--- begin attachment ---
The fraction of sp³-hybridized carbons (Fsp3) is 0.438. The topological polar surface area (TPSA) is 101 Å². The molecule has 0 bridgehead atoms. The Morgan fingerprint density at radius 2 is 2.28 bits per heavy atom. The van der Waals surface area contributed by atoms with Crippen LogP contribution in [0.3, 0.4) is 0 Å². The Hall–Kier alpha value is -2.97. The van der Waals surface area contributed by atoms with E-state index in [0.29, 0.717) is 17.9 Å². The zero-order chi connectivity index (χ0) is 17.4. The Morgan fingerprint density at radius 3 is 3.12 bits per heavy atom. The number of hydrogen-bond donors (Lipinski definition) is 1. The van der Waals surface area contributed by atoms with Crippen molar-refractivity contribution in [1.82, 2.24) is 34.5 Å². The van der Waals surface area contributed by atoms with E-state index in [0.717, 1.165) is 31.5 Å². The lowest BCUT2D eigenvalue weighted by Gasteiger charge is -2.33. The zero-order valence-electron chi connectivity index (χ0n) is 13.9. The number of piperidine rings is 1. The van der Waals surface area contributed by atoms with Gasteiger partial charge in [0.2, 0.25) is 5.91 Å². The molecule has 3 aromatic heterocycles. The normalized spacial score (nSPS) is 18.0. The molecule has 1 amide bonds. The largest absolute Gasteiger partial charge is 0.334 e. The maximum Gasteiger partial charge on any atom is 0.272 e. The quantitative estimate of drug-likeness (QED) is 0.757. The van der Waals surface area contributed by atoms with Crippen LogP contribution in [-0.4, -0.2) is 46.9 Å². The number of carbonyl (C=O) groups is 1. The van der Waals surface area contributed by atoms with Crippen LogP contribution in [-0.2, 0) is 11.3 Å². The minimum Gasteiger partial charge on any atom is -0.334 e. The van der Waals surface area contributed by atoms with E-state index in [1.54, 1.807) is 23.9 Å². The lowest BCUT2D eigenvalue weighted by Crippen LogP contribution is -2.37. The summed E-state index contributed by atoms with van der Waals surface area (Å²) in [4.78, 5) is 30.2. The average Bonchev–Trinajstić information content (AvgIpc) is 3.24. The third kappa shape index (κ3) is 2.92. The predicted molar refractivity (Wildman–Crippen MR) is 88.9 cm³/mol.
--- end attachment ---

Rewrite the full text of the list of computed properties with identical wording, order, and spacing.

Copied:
The fraction of sp³-hybridized carbons (Fsp3) is 0.438. The topological polar surface area (TPSA) is 101 Å². The molecule has 0 bridgehead atoms. The Morgan fingerprint density at radius 2 is 2.28 bits per heavy atom. The van der Waals surface area contributed by atoms with Crippen LogP contribution in [0.3, 0.4) is 0 Å². The Hall–Kier alpha value is -2.97. The van der Waals surface area contributed by atoms with E-state index in [0.29, 0.717) is 17.9 Å². The zero-order chi connectivity index (χ0) is 17.4. The Morgan fingerprint density at radius 3 is 3.12 bits per heavy atom. The number of hydrogen-bond donors (Lipinski definition) is 1. The van der Waals surface area contributed by atoms with Crippen molar-refractivity contribution in [1.82, 2.24) is 34.5 Å². The van der Waals surface area contributed by atoms with E-state index in [0.717, 1.165) is 31.5 Å². The lowest BCUT2D eigenvalue weighted by Gasteiger charge is -2.33. The zero-order valence-electron chi connectivity index (χ0n) is 13.9. The number of piperidine rings is 1. The van der Waals surface area contributed by atoms with Gasteiger partial charge in [0.2, 0.25) is 5.91 Å². The molecule has 3 aromatic heterocycles. The normalized spacial score (nSPS) is 18.0. The molecule has 1 amide bonds. The largest absolute Gasteiger partial charge is 0.334 e. The maximum Gasteiger partial charge on any atom is 0.272 e. The quantitative estimate of drug-likeness (QED) is 0.757. The van der Waals surface area contributed by atoms with Crippen LogP contribution in [-0.4, -0.2) is 46.9 Å². The number of carbonyl (C=O) groups is 1. The van der Waals surface area contributed by atoms with Crippen LogP contribution in [-0.2, 0) is 11.3 Å². The minimum Gasteiger partial charge on any atom is -0.334 e. The van der Waals surface area contributed by atoms with E-state index in [1.54, 1.807) is 23.9 Å². The lowest BCUT2D eigenvalue weighted by Crippen LogP contribution is -2.37. The summed E-state index contributed by atoms with van der Waals surface area (Å²) in [4.78, 5) is 30.2. The average Bonchev–Trinajstić information content (AvgIpc) is 3.24. The third kappa shape index (κ3) is 2.92. The predicted molar refractivity (Wildman–Crippen MR) is 88.9 cm³/mol.